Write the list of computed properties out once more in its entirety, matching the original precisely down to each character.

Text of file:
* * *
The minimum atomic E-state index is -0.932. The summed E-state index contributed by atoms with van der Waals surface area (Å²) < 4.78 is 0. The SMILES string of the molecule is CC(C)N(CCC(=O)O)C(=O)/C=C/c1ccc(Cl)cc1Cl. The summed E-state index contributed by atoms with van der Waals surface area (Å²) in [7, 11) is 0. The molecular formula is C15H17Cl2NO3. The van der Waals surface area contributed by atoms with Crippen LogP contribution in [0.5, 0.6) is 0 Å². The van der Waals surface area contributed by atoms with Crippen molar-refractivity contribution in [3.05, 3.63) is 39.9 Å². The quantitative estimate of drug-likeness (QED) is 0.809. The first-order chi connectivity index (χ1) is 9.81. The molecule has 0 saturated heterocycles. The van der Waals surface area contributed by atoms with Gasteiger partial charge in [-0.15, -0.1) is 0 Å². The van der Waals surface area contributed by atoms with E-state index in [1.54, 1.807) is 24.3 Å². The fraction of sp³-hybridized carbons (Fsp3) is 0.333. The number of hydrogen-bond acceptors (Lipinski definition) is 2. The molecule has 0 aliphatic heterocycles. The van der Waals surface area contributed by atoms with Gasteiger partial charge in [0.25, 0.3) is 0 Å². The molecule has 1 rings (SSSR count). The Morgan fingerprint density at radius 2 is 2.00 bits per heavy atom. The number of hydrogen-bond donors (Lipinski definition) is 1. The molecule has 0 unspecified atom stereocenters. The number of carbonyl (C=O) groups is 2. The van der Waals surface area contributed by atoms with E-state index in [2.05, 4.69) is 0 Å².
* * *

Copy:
The minimum atomic E-state index is -0.932. The summed E-state index contributed by atoms with van der Waals surface area (Å²) < 4.78 is 0. The SMILES string of the molecule is CC(C)N(CCC(=O)O)C(=O)/C=C/c1ccc(Cl)cc1Cl. The summed E-state index contributed by atoms with van der Waals surface area (Å²) in [7, 11) is 0. The molecular formula is C15H17Cl2NO3. The van der Waals surface area contributed by atoms with Crippen LogP contribution in [0.5, 0.6) is 0 Å². The van der Waals surface area contributed by atoms with Crippen molar-refractivity contribution in [3.05, 3.63) is 39.9 Å². The quantitative estimate of drug-likeness (QED) is 0.809. The first-order chi connectivity index (χ1) is 9.81. The molecule has 0 saturated heterocycles. The van der Waals surface area contributed by atoms with Gasteiger partial charge in [-0.15, -0.1) is 0 Å². The van der Waals surface area contributed by atoms with E-state index in [1.54, 1.807) is 24.3 Å². The fraction of sp³-hybridized carbons (Fsp3) is 0.333. The number of hydrogen-bond acceptors (Lipinski definition) is 2. The molecule has 0 aliphatic heterocycles. The van der Waals surface area contributed by atoms with Gasteiger partial charge in [0.25, 0.3) is 0 Å². The molecule has 1 rings (SSSR count). The Morgan fingerprint density at radius 2 is 2.00 bits per heavy atom. The number of hydrogen-bond donors (Lipinski definition) is 1. The molecule has 0 unspecified atom stereocenters. The number of carbonyl (C=O) groups is 2. The van der Waals surface area contributed by atoms with E-state index in [2.05, 4.69) is 0 Å².